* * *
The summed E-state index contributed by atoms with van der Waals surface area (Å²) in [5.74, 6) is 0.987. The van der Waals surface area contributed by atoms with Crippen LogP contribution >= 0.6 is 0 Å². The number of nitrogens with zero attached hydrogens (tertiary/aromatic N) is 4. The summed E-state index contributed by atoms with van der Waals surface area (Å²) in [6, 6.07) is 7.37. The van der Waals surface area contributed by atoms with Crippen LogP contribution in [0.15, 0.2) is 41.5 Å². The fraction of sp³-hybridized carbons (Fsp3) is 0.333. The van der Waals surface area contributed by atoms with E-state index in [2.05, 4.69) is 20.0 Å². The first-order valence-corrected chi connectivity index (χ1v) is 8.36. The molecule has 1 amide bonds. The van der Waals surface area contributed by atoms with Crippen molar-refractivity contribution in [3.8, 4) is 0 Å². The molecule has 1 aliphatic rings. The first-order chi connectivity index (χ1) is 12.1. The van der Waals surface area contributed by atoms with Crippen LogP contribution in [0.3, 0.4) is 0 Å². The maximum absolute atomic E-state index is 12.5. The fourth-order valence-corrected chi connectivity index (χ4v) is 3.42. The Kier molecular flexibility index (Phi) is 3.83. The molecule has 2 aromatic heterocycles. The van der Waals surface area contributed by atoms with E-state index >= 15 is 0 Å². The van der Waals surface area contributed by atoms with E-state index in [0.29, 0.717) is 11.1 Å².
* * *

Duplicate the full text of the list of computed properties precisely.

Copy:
The summed E-state index contributed by atoms with van der Waals surface area (Å²) in [5.74, 6) is 0.987. The van der Waals surface area contributed by atoms with Crippen LogP contribution >= 0.6 is 0 Å². The number of nitrogens with zero attached hydrogens (tertiary/aromatic N) is 4. The summed E-state index contributed by atoms with van der Waals surface area (Å²) in [6, 6.07) is 7.37. The van der Waals surface area contributed by atoms with Crippen LogP contribution in [0.15, 0.2) is 41.5 Å². The fraction of sp³-hybridized carbons (Fsp3) is 0.333. The van der Waals surface area contributed by atoms with E-state index in [2.05, 4.69) is 20.0 Å². The first-order valence-corrected chi connectivity index (χ1v) is 8.36. The molecule has 1 amide bonds. The van der Waals surface area contributed by atoms with Crippen molar-refractivity contribution in [3.8, 4) is 0 Å². The molecule has 1 aliphatic rings. The first-order chi connectivity index (χ1) is 12.1. The van der Waals surface area contributed by atoms with Crippen LogP contribution in [0.3, 0.4) is 0 Å². The maximum absolute atomic E-state index is 12.5. The fourth-order valence-corrected chi connectivity index (χ4v) is 3.42. The Kier molecular flexibility index (Phi) is 3.83. The molecule has 2 aromatic heterocycles. The van der Waals surface area contributed by atoms with E-state index >= 15 is 0 Å². The van der Waals surface area contributed by atoms with E-state index in [0.29, 0.717) is 11.1 Å².